Saturday, March 14, 2009

che it isn't so

I missed another day of my self-imposed daily posting quest but for good reason.

Because I am a movie fan/history geek/celebrity whore, I bought tickets for me & my man and a couple of amigas fabulosas (I also got some for Amy & her man before I realized that the experience was going to last a quarter of a day in which case her infant son would have wailed himself inside out and who wants that? Only very cruel people) to a "Special Roadshow Edition" of the 263 minute long Che. There was an intermission between Part 1 and Part 2 but considering I foolishly did not eat dinner before entering the theater, that time off was merely a teasing 45 minutes during which I could choose to dash out for nourishment not of the Cinema Food Pyramid OR wait in the 60+ person line for the two-stall bathroom. I started to imagine the whole situation was contrived to make us really feel like those revolutionaries - starving, tired, angry at The Man.

The "Special Roadshow Edition" featured a Q & A with Steven Soderbergh; I secretly hoped a) he would surprise us by bringing Benicio Del Toro and b) they would take turns rubbing my aching shoulders & butt [we could only find 5 seats together in the very. front. row.] after the 6 hour ordeal. Alas, neither happened. But Soderbergh did provide interesting commentary about the research & craft behind the movie. (I would still have really liked a quick massage though).

Overall, the movie was extraordinarily well done on all counts - superb acting, breathtaking cinematography, and in the first half (technically called The Argentine) the back & forth scenes between Guevara's idealistic beginnings and his leading peasant armies through Cuba and his appearance at the UN in 1964 are smooth and provide engaging, fascinating insights. The second half (Guerrilla), though understandably necessary to Che's story, was excruciating after the first half hour [which amounted to only 1/4 of the run time]. Artistically & philosophically it was brilliant - the handheld camera work up & down hills and through the jungles of Bolivia definitely brought me closer to the plight of the people - but I was exhausted, mentally and physically.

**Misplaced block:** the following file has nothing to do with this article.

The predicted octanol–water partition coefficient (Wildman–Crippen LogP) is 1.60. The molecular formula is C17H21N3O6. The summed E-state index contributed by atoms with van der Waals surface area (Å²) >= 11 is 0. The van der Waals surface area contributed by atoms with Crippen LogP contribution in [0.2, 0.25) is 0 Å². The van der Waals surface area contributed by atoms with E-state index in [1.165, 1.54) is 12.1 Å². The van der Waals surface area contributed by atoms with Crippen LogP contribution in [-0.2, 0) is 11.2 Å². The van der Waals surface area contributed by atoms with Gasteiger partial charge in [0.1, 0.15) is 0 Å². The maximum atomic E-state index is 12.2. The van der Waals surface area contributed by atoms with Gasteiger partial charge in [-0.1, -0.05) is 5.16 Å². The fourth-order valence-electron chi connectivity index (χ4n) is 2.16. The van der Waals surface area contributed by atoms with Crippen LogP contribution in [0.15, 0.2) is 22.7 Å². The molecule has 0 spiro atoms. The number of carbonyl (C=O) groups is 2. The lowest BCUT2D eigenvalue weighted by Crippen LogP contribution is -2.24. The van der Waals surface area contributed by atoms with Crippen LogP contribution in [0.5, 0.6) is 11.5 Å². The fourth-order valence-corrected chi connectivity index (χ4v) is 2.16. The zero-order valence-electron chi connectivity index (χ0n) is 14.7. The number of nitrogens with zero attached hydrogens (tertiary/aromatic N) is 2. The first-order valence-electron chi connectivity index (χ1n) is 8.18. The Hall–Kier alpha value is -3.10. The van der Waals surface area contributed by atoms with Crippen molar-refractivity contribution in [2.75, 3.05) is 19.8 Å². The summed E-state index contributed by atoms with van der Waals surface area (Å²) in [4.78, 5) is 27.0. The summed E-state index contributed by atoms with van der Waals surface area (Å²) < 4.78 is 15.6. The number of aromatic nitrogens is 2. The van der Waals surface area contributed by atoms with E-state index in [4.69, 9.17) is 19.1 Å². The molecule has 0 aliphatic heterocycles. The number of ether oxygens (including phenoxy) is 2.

I am glad Soderbergh & Del Toro felt strongly about bringing us these parts of Guevara's story in such detail and with such emotion. I think it's too easy for people to draw lines in the sand and put some revolutionaries in the Hero camp and all others on the Villain side, but nobody is truly black or white; perspective is everything, and Che understands that.


gracias para esta foto